Ready for prime time

The Steelers will play their first of five prime time games when they take on the Colts on Sunday Night Football this week and it's something that doesn't get old for them.

"You are the only game on," said linebacker Stevenson Sylvester. "Any Monday, Thursday, Sunday night it's the history of the league to be a part of that. You get excited for it every year. You look for it when the schedule comes out, how many prime time games do we have? It's special. I think we do get hyped up for it."

Ike Taylor has played in his share of prime time contests, and still has fun.

"Everybody is watching," said Taylor. "You get your Madden ratings up on PlayStation and X-Box if you do good. And then you have Twitter. People are going to tell you how good you are or how bad you are. I don't pay attention to it."

It will be the first go-around for some of the team's rookies and they are ready for it.

"You always wanted to play in this game when you were in grade school and high school," said defensive end Cameron Heyward. "You always wanted to be in that prime time game. It's a great experience."

And like most kids still do today, the players would always lobby their parents to try and stay up a little bit later to watch the game, even though it was a school night.

"My mom always yelled at us about staying up late," said center Maurkice Pouncey. "When we got older they let us do it. It's a part of it."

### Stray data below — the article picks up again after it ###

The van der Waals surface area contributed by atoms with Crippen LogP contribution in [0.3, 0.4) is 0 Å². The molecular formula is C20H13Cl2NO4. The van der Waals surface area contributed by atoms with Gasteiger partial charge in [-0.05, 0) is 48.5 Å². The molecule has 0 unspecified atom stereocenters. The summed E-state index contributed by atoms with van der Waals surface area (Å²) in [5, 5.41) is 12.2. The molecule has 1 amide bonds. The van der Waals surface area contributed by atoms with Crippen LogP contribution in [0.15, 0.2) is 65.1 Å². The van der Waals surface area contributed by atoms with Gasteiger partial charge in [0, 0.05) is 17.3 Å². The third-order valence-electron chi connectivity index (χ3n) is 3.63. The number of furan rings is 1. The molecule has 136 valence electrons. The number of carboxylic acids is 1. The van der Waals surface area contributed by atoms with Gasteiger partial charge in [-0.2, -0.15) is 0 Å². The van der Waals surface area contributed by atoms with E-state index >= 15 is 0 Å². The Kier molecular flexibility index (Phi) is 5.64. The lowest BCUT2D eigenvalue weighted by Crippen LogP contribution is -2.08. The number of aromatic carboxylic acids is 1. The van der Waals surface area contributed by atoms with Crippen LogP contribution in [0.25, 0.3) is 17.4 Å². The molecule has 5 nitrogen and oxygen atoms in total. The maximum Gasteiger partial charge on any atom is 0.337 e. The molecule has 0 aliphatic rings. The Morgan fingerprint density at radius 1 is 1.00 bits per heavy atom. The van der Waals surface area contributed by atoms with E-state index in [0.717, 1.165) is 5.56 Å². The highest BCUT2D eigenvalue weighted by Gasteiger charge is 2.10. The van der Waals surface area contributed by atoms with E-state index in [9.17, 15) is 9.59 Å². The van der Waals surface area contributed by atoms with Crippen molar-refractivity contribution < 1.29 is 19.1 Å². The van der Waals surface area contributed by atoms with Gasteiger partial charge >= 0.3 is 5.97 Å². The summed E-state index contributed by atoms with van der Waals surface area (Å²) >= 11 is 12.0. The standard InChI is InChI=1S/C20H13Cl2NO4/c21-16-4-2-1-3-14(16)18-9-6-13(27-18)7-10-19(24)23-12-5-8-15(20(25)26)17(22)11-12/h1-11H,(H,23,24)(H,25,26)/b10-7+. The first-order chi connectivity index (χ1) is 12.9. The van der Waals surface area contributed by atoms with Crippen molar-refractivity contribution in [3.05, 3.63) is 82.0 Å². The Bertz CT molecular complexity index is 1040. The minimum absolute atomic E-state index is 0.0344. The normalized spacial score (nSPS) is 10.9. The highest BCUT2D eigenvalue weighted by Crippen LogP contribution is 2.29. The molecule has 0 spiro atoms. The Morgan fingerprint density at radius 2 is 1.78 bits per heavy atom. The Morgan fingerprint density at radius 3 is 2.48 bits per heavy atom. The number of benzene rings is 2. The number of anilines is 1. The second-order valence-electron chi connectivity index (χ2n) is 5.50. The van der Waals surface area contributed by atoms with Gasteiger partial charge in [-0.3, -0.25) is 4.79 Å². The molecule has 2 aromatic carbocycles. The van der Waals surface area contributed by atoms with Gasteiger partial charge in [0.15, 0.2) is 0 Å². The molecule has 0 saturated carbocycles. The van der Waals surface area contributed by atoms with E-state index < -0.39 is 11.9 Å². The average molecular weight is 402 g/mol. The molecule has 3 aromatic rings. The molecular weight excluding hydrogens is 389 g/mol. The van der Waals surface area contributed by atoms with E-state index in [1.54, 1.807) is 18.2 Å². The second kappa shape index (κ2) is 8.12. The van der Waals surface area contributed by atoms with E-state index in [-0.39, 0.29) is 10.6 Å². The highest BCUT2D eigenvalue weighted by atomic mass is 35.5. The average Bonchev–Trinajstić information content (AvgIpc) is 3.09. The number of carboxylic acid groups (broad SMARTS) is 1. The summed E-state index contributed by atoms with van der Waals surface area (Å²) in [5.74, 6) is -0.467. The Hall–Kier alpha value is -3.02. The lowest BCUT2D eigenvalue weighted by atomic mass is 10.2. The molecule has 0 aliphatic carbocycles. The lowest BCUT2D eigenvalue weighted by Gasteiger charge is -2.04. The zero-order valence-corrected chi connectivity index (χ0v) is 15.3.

Defensive end Ziggy Hood was the same way.

"It didn't matter who played," said Hood. "I always liked watching football and staying up watching the prime time games."


It's a play Hines Ward won't ever forget. 2005 AFC Divisional Playoffs with the Steelers leading the Colts 21-18 with just 1:20 on the clock. The Steelers were in control, just trying to run out the clock with 1st-and-goal from the two-yard line.

And then it happened. The normally sure-handed Jerome Bettis had the ball knocked free and Nick Harper picked it up and started for the opposite end zone. Only 19 seconds went off the clock before Harper was brought down by Ben Roethlisberger, but for Ward, it seemed like an eternity.

"It was like Chariots of Fire, all I kept hearing was that slow song going in my head," said Ward. "We had our whole goal line in the game. There were no speed guys. Watching Ben retreat a little bit, lucky for us Ben made a great tackle."

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